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Robert Faturechi

Reporter

Photo of Robert Faturechi

Robert Faturechi is a reporter at ProPublica covering money in politics. He has written about the Trump administration's deregulation efforts, the overlap between the personal finances and official actions of HHS secretary Tom Price, corporate influence in state politics and the lax rules governing super PACs.

Before joining ProPublica, he was a reporter at The Los Angeles Times, where his work exposed inmate abuse, cronyism, secret cop cliques and wrongful jailings at the Los Angeles County Sheriff’s Department. In 2013, he used an unprecedented cache of confidential personnel records to show the agency knowingly hired dozens of cops with histories of serious misconduct. His stories helped lead to sweeping reforms at the nation’s largest jail system, criminal convictions of deputies and the resignation of the sheriff.

Faturechi grew up in Los Angeles and graduated from UCLA in 2008. He now lives in New York. To securely send him documents or other files, please visit our SecureDrop site. He can be reached on Signal at 213-271-7217.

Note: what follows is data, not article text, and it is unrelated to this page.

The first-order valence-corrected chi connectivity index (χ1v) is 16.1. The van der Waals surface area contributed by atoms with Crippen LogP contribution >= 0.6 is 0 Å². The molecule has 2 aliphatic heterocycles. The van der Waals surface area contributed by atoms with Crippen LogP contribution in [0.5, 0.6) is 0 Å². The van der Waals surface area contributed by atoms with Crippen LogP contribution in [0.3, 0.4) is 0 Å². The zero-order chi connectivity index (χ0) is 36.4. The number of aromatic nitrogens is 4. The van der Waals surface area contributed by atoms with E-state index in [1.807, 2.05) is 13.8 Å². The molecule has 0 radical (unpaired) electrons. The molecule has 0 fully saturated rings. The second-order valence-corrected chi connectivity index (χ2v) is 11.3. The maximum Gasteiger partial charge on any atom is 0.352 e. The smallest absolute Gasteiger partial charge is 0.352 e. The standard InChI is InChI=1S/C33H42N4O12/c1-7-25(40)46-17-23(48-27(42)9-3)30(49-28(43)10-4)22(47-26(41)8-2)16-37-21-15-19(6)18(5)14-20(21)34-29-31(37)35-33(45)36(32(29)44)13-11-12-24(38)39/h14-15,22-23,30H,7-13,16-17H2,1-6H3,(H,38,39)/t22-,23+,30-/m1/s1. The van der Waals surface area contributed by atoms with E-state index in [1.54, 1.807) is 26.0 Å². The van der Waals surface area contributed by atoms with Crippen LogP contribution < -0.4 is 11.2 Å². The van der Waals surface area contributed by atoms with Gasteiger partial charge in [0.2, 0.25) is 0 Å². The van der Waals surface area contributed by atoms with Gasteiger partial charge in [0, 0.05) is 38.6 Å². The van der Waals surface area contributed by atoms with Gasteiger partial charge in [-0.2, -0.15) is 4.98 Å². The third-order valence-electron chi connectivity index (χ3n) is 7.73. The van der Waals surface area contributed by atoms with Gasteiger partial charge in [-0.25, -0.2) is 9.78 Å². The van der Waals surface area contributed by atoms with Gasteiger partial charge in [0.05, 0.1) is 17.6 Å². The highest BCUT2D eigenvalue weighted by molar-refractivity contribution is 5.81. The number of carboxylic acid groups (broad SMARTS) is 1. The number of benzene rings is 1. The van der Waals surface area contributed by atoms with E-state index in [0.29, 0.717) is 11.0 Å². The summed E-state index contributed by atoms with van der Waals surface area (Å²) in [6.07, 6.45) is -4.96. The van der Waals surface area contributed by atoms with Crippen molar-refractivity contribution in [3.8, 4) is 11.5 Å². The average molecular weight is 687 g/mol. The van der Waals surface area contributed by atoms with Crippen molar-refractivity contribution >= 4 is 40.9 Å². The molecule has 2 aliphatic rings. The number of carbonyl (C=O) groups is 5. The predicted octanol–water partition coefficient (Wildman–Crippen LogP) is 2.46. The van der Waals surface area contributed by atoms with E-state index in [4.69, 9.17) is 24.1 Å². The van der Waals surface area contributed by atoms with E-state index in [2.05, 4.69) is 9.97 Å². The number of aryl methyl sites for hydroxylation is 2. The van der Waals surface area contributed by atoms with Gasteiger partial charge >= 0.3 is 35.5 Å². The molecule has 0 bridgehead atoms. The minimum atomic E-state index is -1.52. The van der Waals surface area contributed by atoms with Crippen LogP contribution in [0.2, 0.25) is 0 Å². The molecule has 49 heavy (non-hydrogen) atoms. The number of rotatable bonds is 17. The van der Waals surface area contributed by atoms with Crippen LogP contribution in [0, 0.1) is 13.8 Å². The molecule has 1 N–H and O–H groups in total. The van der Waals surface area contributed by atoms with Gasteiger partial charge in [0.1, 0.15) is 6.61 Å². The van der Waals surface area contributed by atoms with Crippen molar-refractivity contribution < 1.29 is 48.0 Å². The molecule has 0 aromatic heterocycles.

Super PAC Men: How Political Consultants Took a Texas Oilman on a Wild Ride

The head of a Texas oil dynasty joined the parade of wealthy political donors, aiming to flip the Senate to Republicans. By the time consultants were done with him, the war chest was drained and fraud allegations were flying.

A Kansas Group's Push to Oust Judges Reveals a Gap in Campaign Finance Rules

Judicial retention elections in Kansas have typically been apolitical and uncontested — until Kansans for Justice entered the fray earlier this month. Now state election overseers are grappling with a new kind of dark money.

Mysterious Campaign Appears to be the Latest Salvo in Battle Over Net Neutrality

As the FCC considers how to regulate Internet providers, the telecom industry's stealth campaign for hearts and minds encompasses everything from art installations to LOLcats.

Stanford Promises Not to Use Google Money for Privacy Research

Stanford's Center for Internet and Society has long received funding from Google, but a filing shows the university recently pledged to only use the money for non-privacy research. Academics say such promises are problematic. 

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